3. Electronic waste, or waste electrical and electronic equipment is discarded electrical or electronic devices. There is no clear consensus by environmentalists as to whether the definition should apply to resale, reuse, and refurbishing industries, or only to products that cannot be used for its original use. Processing of electronic waste in developing countries can contribute to public health and pollution problems. Electronic components such as radios, televisions and computer monitors may contain contaminants such as lead, cadmium, beryllium, or brominated flame retardants. Developed countries recognized that the recycling and disposal of this waste involves significant risk to workers and communities and often institute safety policies to manage exposure. Some industrial countries have also developed methods to reuse and repair electronics, a practice that Barbados will need to urgently consider as it continues to expand its industrial core. They have also recognized that leaching of materials such as heavy metals from landfills and incinerator ashes is a major source of ground water contamination. Internationally, environmentalists and public health officials agree that all of these materials need to be managed with caution.
4. Food waste, yes, there is waste from the food we consume … Food waste or food loss is food that is discarded or lost, uneaten. The United Nations reported that in 2011, 1.3 billion tons of food, about one third of the global food production, was lost or wasted annually. Food loss and wastage occurs on all steps in the food supply chain. In low-income countries, most loss occurs during production, while in developed countries, according to the UN, most food, about 100 kilograms is wasted at the consumption stage per person per year.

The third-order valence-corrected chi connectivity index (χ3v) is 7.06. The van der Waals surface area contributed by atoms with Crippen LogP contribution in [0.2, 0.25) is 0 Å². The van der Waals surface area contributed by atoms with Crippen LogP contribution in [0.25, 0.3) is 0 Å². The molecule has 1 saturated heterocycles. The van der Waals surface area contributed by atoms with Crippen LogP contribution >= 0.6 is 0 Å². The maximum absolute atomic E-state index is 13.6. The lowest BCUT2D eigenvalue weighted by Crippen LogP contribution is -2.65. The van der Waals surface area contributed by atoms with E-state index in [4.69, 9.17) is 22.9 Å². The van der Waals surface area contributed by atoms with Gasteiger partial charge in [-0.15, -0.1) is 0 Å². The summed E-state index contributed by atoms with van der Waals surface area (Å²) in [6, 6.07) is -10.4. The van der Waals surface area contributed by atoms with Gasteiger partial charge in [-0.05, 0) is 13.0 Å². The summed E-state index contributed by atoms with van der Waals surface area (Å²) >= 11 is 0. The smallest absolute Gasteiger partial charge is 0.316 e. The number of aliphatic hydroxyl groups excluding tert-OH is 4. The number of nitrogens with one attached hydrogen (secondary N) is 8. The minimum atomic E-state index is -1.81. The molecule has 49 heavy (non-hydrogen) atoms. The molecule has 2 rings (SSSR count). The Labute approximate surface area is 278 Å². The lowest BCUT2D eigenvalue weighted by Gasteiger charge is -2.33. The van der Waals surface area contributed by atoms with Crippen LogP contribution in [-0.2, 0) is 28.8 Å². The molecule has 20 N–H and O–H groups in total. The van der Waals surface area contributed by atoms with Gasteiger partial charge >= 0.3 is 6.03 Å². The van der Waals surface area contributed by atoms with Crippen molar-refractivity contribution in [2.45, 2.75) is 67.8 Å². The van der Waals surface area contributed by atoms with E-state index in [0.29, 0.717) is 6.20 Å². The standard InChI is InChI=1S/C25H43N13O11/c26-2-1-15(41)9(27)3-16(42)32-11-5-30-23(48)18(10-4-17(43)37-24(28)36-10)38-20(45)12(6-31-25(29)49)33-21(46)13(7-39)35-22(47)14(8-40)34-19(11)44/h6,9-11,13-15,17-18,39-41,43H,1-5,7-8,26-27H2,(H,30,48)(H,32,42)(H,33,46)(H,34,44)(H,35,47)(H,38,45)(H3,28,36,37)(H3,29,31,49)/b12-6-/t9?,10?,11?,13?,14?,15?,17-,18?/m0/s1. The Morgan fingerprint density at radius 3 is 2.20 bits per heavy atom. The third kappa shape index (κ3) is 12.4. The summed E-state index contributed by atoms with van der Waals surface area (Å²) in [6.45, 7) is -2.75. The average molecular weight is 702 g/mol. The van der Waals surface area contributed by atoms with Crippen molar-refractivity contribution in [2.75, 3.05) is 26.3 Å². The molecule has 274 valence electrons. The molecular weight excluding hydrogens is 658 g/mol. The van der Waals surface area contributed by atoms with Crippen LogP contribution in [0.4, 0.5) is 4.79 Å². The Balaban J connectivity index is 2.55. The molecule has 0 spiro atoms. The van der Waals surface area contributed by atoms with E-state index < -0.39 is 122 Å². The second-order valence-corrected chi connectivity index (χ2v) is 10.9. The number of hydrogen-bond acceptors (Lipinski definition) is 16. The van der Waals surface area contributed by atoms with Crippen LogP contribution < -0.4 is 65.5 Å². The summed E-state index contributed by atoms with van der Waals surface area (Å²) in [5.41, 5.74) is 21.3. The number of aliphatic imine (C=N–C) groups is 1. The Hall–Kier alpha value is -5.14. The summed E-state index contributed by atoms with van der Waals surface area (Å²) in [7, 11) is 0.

5. Retail stores, restaurants and bars can throw away large quantities of food. These are usually items that have either reached shelf-life expiration or sell-by or use-by dates, or food prepared for sale but not sold the night before. However, retailers have widely varying policies on managing the excess food not sold as retail or in the restaurant industry. Some retailers and wholesalers have also developed programmes to provide the excess supply to poor or homeless people; in addition, charitable organizations are sometimes invited to assist with excess food distribution. Commerce also contributes to food waste as a result of contractual arrangements with suppliers. Failure to accept agreed quantities impacts farmers, and conflicting opinions sometimes places contracts at risk of cancellation. Food producers then react as a consequence by producing more than actually required to allow for a margin of error, with the surplus production simply dumped when not sold.